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Non-cola drinks, such as energy or sport’s drinks, may be great for your physical health and stamina, but they can be bad for your teeth, specifically increasing your risk of cavities. Researchers studied their effect on oral health and it showed a shocking discovery: the most aggressive dissolution effect on teeth enamel were energy or sport’s drinks, including commercial lemonade.

Over a 13-year-period, the researchers dipped human enamel into a variety of non-cola and cola drinks, sport’s drinks, commercial lemonade, and bottled iced tea and black tea for 14 days. Enamel damage caused by non-cola and sport beverages were up to 11 times greater than cola-based beverages.

Increased sugar intake has the most risk associated with decay. Soft drinks contain phosphoric acid and citric acid, which dissolves tooth enamel; this results in loss of hard tissues from tooth surfaces and erosion. The ADA, (American Dental Association) states that acid in food and drink are a major cause of enamel erosion. Dentists see many teen and adults consuming record amounts of sugar, in the forms of sodas and fruit drinks.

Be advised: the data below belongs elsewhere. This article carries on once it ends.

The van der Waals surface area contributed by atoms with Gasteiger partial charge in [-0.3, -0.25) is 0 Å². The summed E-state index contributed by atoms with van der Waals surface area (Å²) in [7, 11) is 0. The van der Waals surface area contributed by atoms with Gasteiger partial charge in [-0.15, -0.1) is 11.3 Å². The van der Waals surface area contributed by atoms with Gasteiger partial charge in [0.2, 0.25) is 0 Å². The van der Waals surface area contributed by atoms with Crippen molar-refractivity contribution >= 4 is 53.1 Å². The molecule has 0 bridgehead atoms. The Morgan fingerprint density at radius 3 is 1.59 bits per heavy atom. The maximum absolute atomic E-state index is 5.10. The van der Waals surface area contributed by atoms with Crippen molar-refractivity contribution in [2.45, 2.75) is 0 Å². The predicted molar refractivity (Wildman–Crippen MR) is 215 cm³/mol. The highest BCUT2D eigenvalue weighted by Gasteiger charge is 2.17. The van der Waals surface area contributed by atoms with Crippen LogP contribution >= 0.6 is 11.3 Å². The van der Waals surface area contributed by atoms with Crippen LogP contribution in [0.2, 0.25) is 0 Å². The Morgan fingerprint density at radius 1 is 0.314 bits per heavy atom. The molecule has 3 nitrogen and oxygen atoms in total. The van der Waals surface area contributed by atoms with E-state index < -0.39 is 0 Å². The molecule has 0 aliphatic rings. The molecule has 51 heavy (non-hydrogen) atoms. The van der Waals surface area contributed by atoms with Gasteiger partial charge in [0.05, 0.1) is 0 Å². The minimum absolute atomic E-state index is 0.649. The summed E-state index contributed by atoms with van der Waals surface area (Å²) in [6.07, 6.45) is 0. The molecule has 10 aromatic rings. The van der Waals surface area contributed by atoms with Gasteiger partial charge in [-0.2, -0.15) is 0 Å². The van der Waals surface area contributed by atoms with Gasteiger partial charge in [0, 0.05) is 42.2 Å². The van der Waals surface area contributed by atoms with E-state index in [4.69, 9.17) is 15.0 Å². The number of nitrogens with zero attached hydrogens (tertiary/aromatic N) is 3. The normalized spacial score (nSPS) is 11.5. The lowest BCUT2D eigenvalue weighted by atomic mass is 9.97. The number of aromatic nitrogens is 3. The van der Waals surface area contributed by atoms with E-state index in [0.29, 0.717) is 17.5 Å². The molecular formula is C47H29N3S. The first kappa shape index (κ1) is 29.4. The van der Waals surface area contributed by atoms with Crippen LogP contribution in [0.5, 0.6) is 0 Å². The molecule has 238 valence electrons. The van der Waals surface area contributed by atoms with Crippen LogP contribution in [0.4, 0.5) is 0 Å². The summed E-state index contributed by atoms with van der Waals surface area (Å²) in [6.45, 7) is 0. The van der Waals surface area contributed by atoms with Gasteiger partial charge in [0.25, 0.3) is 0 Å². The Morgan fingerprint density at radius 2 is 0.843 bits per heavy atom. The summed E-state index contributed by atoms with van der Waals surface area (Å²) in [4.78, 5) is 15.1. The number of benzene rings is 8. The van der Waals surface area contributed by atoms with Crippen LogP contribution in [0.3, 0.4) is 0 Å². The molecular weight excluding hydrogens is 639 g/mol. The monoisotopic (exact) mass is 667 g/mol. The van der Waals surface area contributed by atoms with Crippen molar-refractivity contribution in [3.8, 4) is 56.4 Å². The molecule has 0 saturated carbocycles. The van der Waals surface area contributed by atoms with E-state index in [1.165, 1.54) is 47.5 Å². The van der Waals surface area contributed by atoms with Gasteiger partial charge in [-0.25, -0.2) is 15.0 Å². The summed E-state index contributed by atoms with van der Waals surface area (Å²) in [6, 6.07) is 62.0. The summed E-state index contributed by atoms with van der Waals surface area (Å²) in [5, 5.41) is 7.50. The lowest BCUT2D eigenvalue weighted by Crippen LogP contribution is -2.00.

To maintain a healthy body and oral health, the dentist may suggest eating a balanced diet and drinking plain water and milk; however, if you want more variety in your diet, cola drinks are better for your teeth than sport’s or energy drinks, but in moderation, since they still have a lot of sugar. If you do consume these types of drinks, drinking through a straw is healthier, and limit the amount you drink. Also, swishing with water after drinking sugar-laden colas can help get the sugar off the teeth.

For more information about sugar and acid and other oral hazards in Metairie, Louisiana, contact Stephen Babin DDS for an appointment with Dr. Stephen Babin. You can reach us at 504-887-2428.